Referring first to FIG. 5, an IP gateway (such as IPG1, of FIG. 4) receives IP information packets from an IP device via known TCP/IP protocols. The Network Access Protocol (NAP) layer extracts its header and trailer information and passes the IP information to the upper IP layer. These interactions occur according to known interoperations and no additional description is provided. The IP information, including an IP destination address, is used in the network interface (NI) layer according to the present invention. The use of this information permits tunneling to the specific OSI NE which is attached to the IP device with the requested destination address. For purposes of this disclosure, the IPG that initially receives the IP packet will be referred to as the local IP gateway (LIG), and the IPG that delivers the IP packet to the destination IP address will be referred to as the remote IP gateway (RIG).

The LIG achieves tunneling communication with the OSI device RIG that is attached to the destination IP device. The LIG to RIG communication is OSI and the present invention makes use of layer 3 (CLNP) of the seven layer OSI stack. Once the LIG to RIG communication is achieved, the IP stack in the RIG and LIG view this link as just another routable link that is managed by standard IP routing protocols such as OSPF or RIP. This completes the communication between the IP end devices using the OSI devices as intermediate IP gateways. The intermediate NE may include any SONET NE that has OSI running on its DCC.

Notably, the communication at the CLNP layer permits regular operation of any SONET device with OSI on the DCC even if they do not have this tunneling feature. Therefore, the SONET network is transparent to the IP over CLNP protocol implemented by the present invention. Those OSI DCC devices which are called upon to act as IPGs also will make use of a selector field (0xf0) to distinguish the handling of incoming IP and traditional OSI traffic. If an OSI packet is received, then the packet is delivered to the transport layer of the OSI protocol. If an IP packet is received, then the packet is routed to the IP tunneling interface according to the present invention.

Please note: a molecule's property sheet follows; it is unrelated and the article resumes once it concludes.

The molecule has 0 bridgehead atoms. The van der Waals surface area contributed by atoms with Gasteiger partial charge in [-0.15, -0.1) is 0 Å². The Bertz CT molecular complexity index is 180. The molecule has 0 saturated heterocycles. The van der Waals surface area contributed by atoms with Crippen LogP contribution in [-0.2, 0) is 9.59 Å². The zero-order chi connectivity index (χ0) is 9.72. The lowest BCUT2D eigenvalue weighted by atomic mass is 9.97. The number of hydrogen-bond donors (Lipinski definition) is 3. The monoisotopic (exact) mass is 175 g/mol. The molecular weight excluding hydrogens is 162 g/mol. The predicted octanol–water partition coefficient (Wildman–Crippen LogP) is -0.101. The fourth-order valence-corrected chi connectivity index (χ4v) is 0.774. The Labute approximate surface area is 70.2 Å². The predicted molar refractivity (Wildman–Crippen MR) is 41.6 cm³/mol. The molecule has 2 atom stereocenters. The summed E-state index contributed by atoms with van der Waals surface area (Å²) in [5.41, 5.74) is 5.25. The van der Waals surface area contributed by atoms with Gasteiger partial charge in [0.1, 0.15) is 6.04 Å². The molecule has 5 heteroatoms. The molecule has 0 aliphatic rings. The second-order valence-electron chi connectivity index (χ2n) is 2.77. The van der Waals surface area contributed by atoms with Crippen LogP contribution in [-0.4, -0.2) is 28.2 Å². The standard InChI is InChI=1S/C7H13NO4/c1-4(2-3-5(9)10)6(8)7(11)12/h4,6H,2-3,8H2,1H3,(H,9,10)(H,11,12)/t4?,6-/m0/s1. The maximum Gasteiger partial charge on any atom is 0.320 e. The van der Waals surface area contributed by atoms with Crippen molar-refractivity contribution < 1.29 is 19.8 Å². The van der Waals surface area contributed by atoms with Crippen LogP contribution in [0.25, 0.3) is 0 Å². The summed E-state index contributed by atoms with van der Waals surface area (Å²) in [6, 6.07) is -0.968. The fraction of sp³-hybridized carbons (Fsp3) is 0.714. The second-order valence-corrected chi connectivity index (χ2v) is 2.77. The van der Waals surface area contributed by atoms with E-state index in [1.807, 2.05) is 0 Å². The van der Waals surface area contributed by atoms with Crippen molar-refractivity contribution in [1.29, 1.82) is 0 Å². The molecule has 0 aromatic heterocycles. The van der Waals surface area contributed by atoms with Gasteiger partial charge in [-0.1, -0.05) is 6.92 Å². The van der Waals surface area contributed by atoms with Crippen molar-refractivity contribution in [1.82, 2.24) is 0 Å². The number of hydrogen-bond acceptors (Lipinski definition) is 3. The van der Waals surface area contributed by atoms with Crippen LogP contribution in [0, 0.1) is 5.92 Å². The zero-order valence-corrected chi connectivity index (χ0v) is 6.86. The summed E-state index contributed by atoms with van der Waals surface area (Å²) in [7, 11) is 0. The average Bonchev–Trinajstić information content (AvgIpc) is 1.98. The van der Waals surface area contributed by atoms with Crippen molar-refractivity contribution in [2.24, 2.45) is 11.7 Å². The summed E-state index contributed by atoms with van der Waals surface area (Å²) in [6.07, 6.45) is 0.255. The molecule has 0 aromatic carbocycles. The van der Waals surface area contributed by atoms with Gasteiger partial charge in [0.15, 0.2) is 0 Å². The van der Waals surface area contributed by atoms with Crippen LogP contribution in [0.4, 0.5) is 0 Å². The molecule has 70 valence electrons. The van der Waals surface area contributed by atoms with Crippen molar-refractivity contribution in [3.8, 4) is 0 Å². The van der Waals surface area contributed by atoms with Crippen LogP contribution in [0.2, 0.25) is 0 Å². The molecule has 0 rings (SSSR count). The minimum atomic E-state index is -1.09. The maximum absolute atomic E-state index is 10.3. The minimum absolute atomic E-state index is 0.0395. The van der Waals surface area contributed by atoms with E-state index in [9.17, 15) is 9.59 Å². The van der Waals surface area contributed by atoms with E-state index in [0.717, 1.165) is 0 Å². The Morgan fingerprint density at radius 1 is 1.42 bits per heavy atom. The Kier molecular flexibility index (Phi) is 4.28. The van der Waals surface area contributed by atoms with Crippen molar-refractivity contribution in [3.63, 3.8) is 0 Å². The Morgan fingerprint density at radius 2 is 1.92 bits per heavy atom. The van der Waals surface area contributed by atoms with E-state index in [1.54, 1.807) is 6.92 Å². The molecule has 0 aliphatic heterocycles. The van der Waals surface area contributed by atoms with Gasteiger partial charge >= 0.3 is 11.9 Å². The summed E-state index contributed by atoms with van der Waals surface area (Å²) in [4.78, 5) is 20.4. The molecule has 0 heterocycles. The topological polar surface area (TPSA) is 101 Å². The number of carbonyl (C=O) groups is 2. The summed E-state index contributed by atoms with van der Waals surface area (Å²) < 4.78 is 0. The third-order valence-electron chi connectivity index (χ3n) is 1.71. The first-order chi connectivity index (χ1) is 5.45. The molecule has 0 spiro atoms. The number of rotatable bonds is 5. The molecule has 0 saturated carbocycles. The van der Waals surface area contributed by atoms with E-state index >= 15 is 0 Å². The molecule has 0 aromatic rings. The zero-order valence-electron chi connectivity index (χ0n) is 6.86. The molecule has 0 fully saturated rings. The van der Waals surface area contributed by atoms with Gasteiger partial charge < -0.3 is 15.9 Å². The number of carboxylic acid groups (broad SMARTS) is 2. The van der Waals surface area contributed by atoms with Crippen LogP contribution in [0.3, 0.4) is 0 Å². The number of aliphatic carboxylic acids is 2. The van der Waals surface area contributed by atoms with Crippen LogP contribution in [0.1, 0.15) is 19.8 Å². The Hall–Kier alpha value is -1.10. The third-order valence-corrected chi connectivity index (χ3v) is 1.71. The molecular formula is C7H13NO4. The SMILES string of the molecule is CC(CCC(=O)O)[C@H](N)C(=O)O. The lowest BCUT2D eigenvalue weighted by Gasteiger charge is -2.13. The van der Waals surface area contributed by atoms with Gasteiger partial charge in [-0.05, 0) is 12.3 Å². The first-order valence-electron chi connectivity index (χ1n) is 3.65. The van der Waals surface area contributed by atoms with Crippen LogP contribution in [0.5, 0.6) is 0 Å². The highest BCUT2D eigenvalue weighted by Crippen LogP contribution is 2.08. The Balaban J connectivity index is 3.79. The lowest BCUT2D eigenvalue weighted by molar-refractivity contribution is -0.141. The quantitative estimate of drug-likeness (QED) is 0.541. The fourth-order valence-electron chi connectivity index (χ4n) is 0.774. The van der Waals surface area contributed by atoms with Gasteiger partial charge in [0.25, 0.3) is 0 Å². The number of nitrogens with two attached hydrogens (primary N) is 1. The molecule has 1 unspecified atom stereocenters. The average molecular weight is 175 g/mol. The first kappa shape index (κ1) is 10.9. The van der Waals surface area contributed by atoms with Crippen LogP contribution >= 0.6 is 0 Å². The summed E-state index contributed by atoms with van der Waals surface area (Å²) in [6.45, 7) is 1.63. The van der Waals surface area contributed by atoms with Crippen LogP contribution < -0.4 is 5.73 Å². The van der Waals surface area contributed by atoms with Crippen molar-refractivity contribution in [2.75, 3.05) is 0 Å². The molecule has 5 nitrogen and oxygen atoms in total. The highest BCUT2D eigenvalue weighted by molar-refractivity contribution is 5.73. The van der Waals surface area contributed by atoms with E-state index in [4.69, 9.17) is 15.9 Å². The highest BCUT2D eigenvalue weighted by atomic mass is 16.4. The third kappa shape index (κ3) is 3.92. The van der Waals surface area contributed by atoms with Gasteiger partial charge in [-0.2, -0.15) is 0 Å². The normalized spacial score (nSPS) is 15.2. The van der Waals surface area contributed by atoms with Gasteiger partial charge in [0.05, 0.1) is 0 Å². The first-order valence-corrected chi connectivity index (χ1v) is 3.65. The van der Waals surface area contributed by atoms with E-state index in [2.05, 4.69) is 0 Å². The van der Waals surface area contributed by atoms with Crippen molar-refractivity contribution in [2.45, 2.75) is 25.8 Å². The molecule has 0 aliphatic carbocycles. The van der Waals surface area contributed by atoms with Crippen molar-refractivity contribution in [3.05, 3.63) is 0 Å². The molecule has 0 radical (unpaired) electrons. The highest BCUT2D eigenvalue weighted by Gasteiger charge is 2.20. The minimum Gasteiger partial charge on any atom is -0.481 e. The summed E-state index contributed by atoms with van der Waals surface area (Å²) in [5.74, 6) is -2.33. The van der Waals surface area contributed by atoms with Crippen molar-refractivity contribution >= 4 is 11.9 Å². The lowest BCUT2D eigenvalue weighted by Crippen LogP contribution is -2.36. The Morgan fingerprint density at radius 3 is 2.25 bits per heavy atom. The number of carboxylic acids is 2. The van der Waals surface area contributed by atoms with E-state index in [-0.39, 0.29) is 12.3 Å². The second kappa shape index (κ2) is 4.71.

FIG. 6 illustrates the interoperations between the IP gateway protocol stack operating as an LIG and the corresponding OSI CLNP layer. In the preferred embodiment, the IP stack of the internet gateways run an open shortest path first routing protocol (OSPF) to configure the network. This permits each IPG to ascertain knowledge about the IP addresses of the IP devices which are directly connected to the respective IPG. The OSPF configuration of the IP devices is done in a conventional manner. In relevant part, the OSPF software associates the IP addresses with a port number. At a bottom layer, a line driver element NILan interfaces with the IP LAN network. (The NiSmem is used for internal communications within the NE.) An internet protocol tunneling layer network interface (IPT_NI) interfaces the IP layer with the CLNP layer in the LIG, which then communicates with a corresponding RIG as will be described in further detail below. Though FIG. 6 shows several IPT_NI tunnels but a connection at only one CLNS interface, each IPT_NI actually tunnels to different SONET OSI devices acting as an RIG. The IP layer may be implemented by a known protocol stack, such as PNA, produced by Integrated Systems, Inc. Similarly, the OSI functions can be implemented by known software using the specific CLNP selector, as previously mentioned in this disclosure.

The network administrator creates an IP tunnel between a LIG and a RIG. This is done by notifying the LIG of the NSAP or TID of the RIGs. Once the link is created, the IP routing protocols (OSPF and/or RIP) running on the LIG and RIG exchange information that allows them to populate their IP routing tables with information about the IP devices connected to each of the other IPGs. For instance, referring back to FIG. 4, IPG1 can facilitate IP communications between IP1 and 1) IP2–IP4 attached to IPG2 and 2) IP5–IP6 attached to IPG3.